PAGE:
I was on Warfarin from 10/2011 until 5/2012. In Jan. or Feb. of 2012 my hair started coming out in big chuncks everytime I washed it. I stopped taking the medication in May of 2012 and about July or Aug.2012 my hair stopped coming out. In Jan. 2013 and for the second time I developed DVT's and a PE. I was put back on Warfarin and now have to remain on it for the rest of my life. On or about 4/2013 or 5/2013 my hair has started coming out again in big chuncks every time I wash it. Is this from the Warfarin and if so, is there anything I can do to slow it down or stop it all together. I am getting very desperate and am afraid. Please respond to my question!
Alopecia (hair loss) has been reported with Warfarin. This side effect is rare.
Talk with your doctor. He /she may be able to suggest another medicine.
Hi Vicki; You would have been put on Warfarin in 10/2011 after a DVT or Hip/knee surgery or broken limbs. In any which case, you would have been under tension and Tension is a known cause of hair fall. I suggest that you do not discontinue using Warfarin. There are alternate medications to Warfarin but they may not help in reducing hair fall. One solution to reducing 'tension' would be to seek out a clinical psychologist who would recommend meditation or Yoga or similar stress reduction regimen.
Hi Vicki I have recently been taken off warfarin and put on xarelto (rivaroxaban) due to my hair falling out they diagnosed alopecia due to the warfarin it hasn't all come out but has become very thin. I have been told to use keratase Bain volumatique shampoo and conditioner so will be trying this soon I will let you know if this works.
You should discuss with your doctor about switching to Arixtra, Lovenox, or Xarelto. You should use a shampoo that contains silicone, such as dimethicone or cyclomethicone. These coat the strands with a thin film, creating fuller hair that doesn't look greasy. The silicone stays put even after you rinse. Also using lukewarm water versus hot water to rinse your hair. Other shampoos (such as clobetasol [Clobex] or fluocinonide [Lidex]) for the scalp have been used for many years to treat hair loss.
I too am taking Warfarin and am experiencing extreme hair loss. I have lost half of my hair. Had I known this caused hair loss I would have asked for a different medication. I really feel for you as thick beautiful hair runs in my family. I usually have to have it cut and thinned out in the summer it's so heavy. Not anymore, I actually have bald spots now. I just ordered a shampoo that is supposed to prevent hair loss so we shall see. I am so glad you asked this question because now I know it's the medication and not anything else.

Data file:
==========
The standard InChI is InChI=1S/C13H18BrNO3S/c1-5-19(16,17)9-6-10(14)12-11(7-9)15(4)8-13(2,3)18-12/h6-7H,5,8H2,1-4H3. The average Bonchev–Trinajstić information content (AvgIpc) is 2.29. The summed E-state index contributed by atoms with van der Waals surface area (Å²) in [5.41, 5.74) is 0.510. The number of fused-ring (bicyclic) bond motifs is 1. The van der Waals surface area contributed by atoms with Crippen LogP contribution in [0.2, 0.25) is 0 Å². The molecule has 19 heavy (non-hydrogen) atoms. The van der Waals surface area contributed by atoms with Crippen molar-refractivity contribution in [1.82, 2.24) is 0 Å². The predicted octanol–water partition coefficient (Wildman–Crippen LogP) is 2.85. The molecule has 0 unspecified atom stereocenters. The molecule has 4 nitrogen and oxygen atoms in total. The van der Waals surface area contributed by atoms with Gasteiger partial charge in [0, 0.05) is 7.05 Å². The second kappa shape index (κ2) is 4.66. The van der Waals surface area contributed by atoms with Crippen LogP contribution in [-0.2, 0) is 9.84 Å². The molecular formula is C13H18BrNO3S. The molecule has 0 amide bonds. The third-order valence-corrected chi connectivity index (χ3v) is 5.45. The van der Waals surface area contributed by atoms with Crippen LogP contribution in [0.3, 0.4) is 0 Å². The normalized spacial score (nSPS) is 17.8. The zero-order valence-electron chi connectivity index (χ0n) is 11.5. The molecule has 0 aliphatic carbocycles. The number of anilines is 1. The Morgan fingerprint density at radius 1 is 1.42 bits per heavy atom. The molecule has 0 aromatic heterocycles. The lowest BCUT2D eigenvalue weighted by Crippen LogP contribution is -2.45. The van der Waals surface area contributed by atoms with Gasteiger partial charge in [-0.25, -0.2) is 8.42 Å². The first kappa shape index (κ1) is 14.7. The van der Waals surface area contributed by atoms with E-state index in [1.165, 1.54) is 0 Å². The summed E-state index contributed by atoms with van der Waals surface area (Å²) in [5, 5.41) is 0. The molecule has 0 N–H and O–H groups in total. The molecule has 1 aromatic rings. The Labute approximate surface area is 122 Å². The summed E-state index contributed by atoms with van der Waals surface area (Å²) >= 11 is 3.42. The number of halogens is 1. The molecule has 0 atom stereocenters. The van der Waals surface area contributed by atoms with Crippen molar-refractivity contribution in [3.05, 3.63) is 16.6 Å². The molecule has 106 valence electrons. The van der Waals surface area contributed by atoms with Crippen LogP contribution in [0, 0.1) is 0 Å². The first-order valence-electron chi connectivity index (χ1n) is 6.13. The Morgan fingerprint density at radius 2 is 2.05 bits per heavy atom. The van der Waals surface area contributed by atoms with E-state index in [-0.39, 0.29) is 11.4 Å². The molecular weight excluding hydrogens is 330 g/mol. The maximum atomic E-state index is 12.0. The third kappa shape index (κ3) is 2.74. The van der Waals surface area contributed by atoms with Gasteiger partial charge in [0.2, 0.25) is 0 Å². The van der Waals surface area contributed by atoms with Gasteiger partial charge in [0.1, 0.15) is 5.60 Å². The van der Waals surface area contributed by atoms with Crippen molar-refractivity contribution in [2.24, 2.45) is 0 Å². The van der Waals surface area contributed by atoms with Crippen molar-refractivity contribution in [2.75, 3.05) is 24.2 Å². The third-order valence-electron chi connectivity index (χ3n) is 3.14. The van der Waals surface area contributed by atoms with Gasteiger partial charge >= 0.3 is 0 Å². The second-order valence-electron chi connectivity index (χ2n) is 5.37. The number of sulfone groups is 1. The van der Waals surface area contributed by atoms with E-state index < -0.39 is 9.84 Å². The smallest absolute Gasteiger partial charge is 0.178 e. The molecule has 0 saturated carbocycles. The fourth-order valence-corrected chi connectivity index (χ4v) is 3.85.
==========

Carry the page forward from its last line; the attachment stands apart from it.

It sounds like you may be having an adverse reaction. With research - hair thinning or loss is a RARE side effect of Warfarin. You need to discuss with your doctor. Though there are risks to any medicine - what about Xarelto? You don't want clots but also don't want to be bald.
I have been on Warfarin since June 2009 and it has not affected my hair.
Due to a change in my Rx benefits I had to switch from Coumadin (brand name) to generic warfarin. Several months after the switch my hair started falling out... I lost quite a bit of hair. After investigating a number of possible causes my doctor switched me back to brand name coumadin. The hair loss stopped and most of the hair that I lost has grown back. This was confusing to me as the generic is supposed to be the same formula as the brand name. I asked several doctors about this and was told that the active ingredients are the same but the inactive ingredients may not be. Clearly I was having a reaction to one of the inactive ingredients. One of the doctors I spoke to is a dermatologist who also told me that hair loss is a well documented side effect of warfarin. Ask your doctor about switching to a different manufacturer. It worked for me.